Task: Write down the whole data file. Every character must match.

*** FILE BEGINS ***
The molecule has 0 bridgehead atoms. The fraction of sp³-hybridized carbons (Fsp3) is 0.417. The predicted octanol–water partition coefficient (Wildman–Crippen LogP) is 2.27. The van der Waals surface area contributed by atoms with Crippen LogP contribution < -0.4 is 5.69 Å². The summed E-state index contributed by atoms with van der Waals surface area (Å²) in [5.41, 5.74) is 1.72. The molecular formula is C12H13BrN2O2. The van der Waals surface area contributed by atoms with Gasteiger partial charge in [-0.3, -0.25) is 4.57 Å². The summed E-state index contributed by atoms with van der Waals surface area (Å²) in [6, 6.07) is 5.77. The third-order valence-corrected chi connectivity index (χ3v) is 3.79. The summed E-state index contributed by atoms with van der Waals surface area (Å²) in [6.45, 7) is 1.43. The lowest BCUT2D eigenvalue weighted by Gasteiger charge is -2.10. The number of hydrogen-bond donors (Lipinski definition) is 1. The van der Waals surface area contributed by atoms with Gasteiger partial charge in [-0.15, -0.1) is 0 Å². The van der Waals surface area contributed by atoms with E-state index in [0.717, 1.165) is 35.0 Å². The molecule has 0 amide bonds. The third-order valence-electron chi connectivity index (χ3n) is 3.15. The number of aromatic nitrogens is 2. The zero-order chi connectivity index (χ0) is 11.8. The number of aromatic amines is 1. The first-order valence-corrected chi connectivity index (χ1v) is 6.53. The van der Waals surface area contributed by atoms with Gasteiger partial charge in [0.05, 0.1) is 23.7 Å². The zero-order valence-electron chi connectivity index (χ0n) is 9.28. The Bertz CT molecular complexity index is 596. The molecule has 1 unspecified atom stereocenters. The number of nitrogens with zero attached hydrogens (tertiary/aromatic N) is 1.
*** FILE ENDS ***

The molecule has 0 bridgehead atoms. The fraction of sp³-hybridized carbons (Fsp3) is 0.417. The predicted octanol–water partition coefficient (Wildman–Crippen LogP) is 2.27. The van der Waals surface area contributed by atoms with Crippen LogP contribution < -0.4 is 5.69 Å². The summed E-state index contributed by atoms with van der Waals surface area (Å²) in [5.41, 5.74) is 1.72. The molecular formula is C12H13BrN2O2. The van der Waals surface area contributed by atoms with Gasteiger partial charge in [-0.3, -0.25) is 4.57 Å². The summed E-state index contributed by atoms with van der Waals surface area (Å²) in [6, 6.07) is 5.77. The third-order valence-corrected chi connectivity index (χ3v) is 3.79. The summed E-state index contributed by atoms with van der Waals surface area (Å²) in [6.45, 7) is 1.43. The lowest BCUT2D eigenvalue weighted by Gasteiger charge is -2.10. The number of hydrogen-bond donors (Lipinski definition) is 1. The van der Waals surface area contributed by atoms with Gasteiger partial charge in [-0.15, -0.1) is 0 Å². The van der Waals surface area contributed by atoms with E-state index in [0.717, 1.165) is 35.0 Å². The molecule has 0 amide bonds. The third-order valence-electron chi connectivity index (χ3n) is 3.15. The number of aromatic nitrogens is 2. The zero-order chi connectivity index (χ0) is 11.8. The number of aromatic amines is 1. The first-order valence-corrected chi connectivity index (χ1v) is 6.53. The van der Waals surface area contributed by atoms with Gasteiger partial charge in [0.05, 0.1) is 23.7 Å². The zero-order valence-electron chi connectivity index (χ0n) is 9.28. The Bertz CT molecular complexity index is 596. The molecule has 1 unspecified atom stereocenters. The number of nitrogens with zero attached hydrogens (tertiary/aromatic N) is 1.